Who Watches The Watchers? -A Comic Book As Political Commentary and a new blockbuster movie soon to hit theaters
If you thought the last Batman movie, The Dark Knight, was dark and cynical, wait until you see Watchmen, arriving in theaters on March 6, 2009. Brooding Bruce Wayne will have nothing on a “hero” that rapes his sidekick, another one that has no interest in mankind at all, one that is a megalomaniac, one that is psychotic, and one that is overweight and sexually impotent all set against a backdrop of a United States that is many shades of despair and evil. It makes Batman, The Dark Knight, seem like a festival of sweetness and light. This is the Watchmen, soon to be released by Warner Brothers. If this new flick at all follows that anti-American, nihilism of the original comic books we are in for some dark stuff, indeed.
Why do contemporary artists all seem to think the end of the world is nigh? Why has art become a thing of ugliness, instead of light? With all the beautiful things we see every day, the delicacy of a flower, the turn of a woman’s arm, the grace of a bird in flight, we are treated only to the bizarre and horrid by our artists. These days we see sculptures that look like molecular mistakes writ large. We live in architecture with the image of a jumble of blocks thrown to the ground in the midst of a temper tantrum by a gigantic, petulant child. We view paintings that appear more accidental than planned. We have movies full of violence and anti-social behavior. On the radio we hear music that celebrates all the worst in man. We even have comic books that belittle heroism, that deconstruct the good and exceptional turning their heroes as cartoonishly flawed as the most obscene head case on the Jerry Springer Show.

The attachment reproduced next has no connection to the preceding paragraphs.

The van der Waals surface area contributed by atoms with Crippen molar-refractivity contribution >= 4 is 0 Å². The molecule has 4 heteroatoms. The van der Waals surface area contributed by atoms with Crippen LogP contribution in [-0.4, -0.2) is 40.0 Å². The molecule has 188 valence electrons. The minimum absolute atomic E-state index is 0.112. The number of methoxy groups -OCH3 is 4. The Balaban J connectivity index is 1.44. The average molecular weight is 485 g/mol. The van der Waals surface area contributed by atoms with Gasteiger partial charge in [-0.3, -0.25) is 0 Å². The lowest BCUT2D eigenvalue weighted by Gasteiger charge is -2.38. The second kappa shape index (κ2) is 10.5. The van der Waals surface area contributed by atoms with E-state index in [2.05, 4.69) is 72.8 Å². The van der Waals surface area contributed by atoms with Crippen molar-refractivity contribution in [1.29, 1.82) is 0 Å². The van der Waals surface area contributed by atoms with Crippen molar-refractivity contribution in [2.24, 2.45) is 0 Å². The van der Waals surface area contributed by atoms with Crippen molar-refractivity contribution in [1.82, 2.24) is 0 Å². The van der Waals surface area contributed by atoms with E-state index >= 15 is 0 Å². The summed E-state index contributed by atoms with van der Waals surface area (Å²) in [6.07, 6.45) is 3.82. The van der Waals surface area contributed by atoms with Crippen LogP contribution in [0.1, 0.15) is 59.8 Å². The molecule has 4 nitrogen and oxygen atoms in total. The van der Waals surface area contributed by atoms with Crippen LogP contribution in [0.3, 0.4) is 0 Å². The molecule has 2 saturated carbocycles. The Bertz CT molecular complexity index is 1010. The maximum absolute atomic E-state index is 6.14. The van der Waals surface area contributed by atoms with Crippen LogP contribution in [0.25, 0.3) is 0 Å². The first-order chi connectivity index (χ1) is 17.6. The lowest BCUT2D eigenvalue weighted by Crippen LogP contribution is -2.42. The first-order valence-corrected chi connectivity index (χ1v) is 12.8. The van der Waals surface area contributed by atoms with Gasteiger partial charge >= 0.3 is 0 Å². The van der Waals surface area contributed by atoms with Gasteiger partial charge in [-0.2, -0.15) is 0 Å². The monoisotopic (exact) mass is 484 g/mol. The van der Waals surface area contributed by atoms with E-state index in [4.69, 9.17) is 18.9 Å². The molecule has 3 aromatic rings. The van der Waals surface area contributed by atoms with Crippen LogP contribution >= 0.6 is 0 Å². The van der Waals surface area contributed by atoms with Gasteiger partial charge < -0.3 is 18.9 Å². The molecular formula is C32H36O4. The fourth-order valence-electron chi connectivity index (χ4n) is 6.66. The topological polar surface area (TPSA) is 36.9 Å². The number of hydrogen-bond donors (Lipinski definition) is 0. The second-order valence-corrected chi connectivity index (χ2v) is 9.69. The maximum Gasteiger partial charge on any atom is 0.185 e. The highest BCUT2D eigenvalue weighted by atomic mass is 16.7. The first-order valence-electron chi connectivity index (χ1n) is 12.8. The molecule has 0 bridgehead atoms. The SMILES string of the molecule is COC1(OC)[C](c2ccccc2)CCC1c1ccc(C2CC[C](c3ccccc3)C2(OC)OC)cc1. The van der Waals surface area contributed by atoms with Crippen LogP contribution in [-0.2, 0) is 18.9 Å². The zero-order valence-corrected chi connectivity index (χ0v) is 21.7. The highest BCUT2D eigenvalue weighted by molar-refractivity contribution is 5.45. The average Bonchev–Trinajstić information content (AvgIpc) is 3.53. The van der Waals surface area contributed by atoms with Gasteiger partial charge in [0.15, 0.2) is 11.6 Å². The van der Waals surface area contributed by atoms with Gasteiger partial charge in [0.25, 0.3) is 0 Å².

When did entertainment turn so dark?
In the field of comic books, a 12 part series called Watchmen, created by writer Alan Moore (original author of the story that the 2005 movie “V for Vendetta” was based upon) as a political commentary on its time, was a comic book series hailed as having “transcended its origins,” and so becoming a watershed in comics entertainment. This series, published in 1986, was at the front edge of a wave of comics in the early and mid 1980s that attempted to demolish the heroes of the past and replace them with a post-hero world of darkness and pessimism.
So why talk about a comic book from 1986 now? With a motion picture under development and Time Magazine placing the series on its top 100 novels Watchmen is being brought back into prominence, and now seems like a good time to re-visit the series. Since it is claimed that it had so changed the comic book industry, let’s give it a look with fresh, more critical eyes.
Watchmenwas a reflection of the contemporary political positions held by an influential minority, sure enough. But in the final analysis, it is so imbued with the over wrought and ill-conceived notions of the political left that it fails to wholly represent a true understanding of what was really going on in the world or what, in retrospect, we really had to worry about. Further, it is just the type of stuff being peddled to our kids (as it originally was in comic book stores) to which we should pay attention.
Graphically, it isn’t very well drafted. It does have the benefit of being created in the semi-realist style that began to be popular in the 1980s though. which instantly makes it better than today’s comics drawn in that horrible Japanese Anime/Manga style that has so pervaded the comic book industry of late. Thankfully, Watchmen’s was not yet an era infected by this regrettable, current trend in US comic art.
As to subject matter, it wasn’t “just a comic book.” It hit all the 80’s hot-button issues. Homosexuality, rape, war with Russia and “the bomb,” crooked US politicians, corruption, murder, sexual impotency, welfare mammas, and homicidal maniacs were all aspects of the story line. It even indulges in demonization of Nixon directly, and Ronald Reagan by inference. But it’s philosophy of nihilism and anarchy was its underlying message.
Obviously, the series is a commentary on the human condition as much as it is on the politics contemporary to the publishing of the work as intended by writer, Alan Moore. Moore is from a long line of political leftists and has repeatedly said in interviews that his comic series was intended to be a left-leaning commentary on political ideaology. Man is the greatest evil of all, despair is the only possible reality, and peace is but fleeting seem to be the core messages in Watchmen. And in all of this, the western world makes it even worse. Watchmen is all told on the backdrop of a fallen and corrupt western society.